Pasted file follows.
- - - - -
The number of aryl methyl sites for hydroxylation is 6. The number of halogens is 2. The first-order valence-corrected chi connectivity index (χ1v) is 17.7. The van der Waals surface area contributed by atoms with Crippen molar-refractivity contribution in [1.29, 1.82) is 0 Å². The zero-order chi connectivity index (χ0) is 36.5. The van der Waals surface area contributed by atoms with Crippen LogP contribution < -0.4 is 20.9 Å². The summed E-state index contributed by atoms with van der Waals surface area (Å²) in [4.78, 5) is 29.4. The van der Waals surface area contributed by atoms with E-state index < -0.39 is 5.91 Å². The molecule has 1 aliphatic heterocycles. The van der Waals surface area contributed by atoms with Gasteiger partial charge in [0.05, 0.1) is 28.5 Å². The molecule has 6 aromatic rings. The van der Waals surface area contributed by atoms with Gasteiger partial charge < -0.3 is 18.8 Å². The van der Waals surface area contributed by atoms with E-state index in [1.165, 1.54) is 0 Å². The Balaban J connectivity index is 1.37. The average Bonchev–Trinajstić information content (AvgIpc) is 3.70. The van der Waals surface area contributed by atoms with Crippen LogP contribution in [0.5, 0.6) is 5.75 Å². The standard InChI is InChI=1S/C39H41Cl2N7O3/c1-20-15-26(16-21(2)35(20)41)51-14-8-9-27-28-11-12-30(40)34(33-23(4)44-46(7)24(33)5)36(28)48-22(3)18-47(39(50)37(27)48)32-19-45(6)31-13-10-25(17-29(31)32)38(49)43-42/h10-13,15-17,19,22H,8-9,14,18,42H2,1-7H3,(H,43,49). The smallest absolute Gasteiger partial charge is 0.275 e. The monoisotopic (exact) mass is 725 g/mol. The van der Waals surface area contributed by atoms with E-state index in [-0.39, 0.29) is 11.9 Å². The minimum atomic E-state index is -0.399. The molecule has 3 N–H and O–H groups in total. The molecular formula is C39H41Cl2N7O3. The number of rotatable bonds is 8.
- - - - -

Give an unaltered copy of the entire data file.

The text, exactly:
The number of aryl methyl sites for hydroxylation is 6. The number of halogens is 2. The first-order valence-corrected chi connectivity index (χ1v) is 17.7. The van der Waals surface area contributed by atoms with Crippen molar-refractivity contribution in [1.29, 1.82) is 0 Å². The zero-order chi connectivity index (χ0) is 36.5. The van der Waals surface area contributed by atoms with Crippen LogP contribution < -0.4 is 20.9 Å². The summed E-state index contributed by atoms with van der Waals surface area (Å²) in [4.78, 5) is 29.4. The van der Waals surface area contributed by atoms with E-state index < -0.39 is 5.91 Å². The molecule has 1 aliphatic heterocycles. The van der Waals surface area contributed by atoms with Gasteiger partial charge in [0.05, 0.1) is 28.5 Å². The molecule has 6 aromatic rings. The van der Waals surface area contributed by atoms with Gasteiger partial charge < -0.3 is 18.8 Å². The van der Waals surface area contributed by atoms with E-state index in [1.165, 1.54) is 0 Å². The Balaban J connectivity index is 1.37. The average Bonchev–Trinajstić information content (AvgIpc) is 3.70. The van der Waals surface area contributed by atoms with Crippen LogP contribution in [0.5, 0.6) is 5.75 Å². The standard InChI is InChI=1S/C39H41Cl2N7O3/c1-20-15-26(16-21(2)35(20)41)51-14-8-9-27-28-11-12-30(40)34(33-23(4)44-46(7)24(33)5)36(28)48-22(3)18-47(39(50)37(27)48)32-19-45(6)31-13-10-25(17-29(31)32)38(49)43-42/h10-13,15-17,19,22H,8-9,14,18,42H2,1-7H3,(H,43,49). The smallest absolute Gasteiger partial charge is 0.275 e. The monoisotopic (exact) mass is 725 g/mol. The van der Waals surface area contributed by atoms with E-state index in [-0.39, 0.29) is 11.9 Å². The minimum atomic E-state index is -0.399. The molecule has 3 N–H and O–H groups in total. The molecular formula is C39H41Cl2N7O3. The number of rotatable bonds is 8.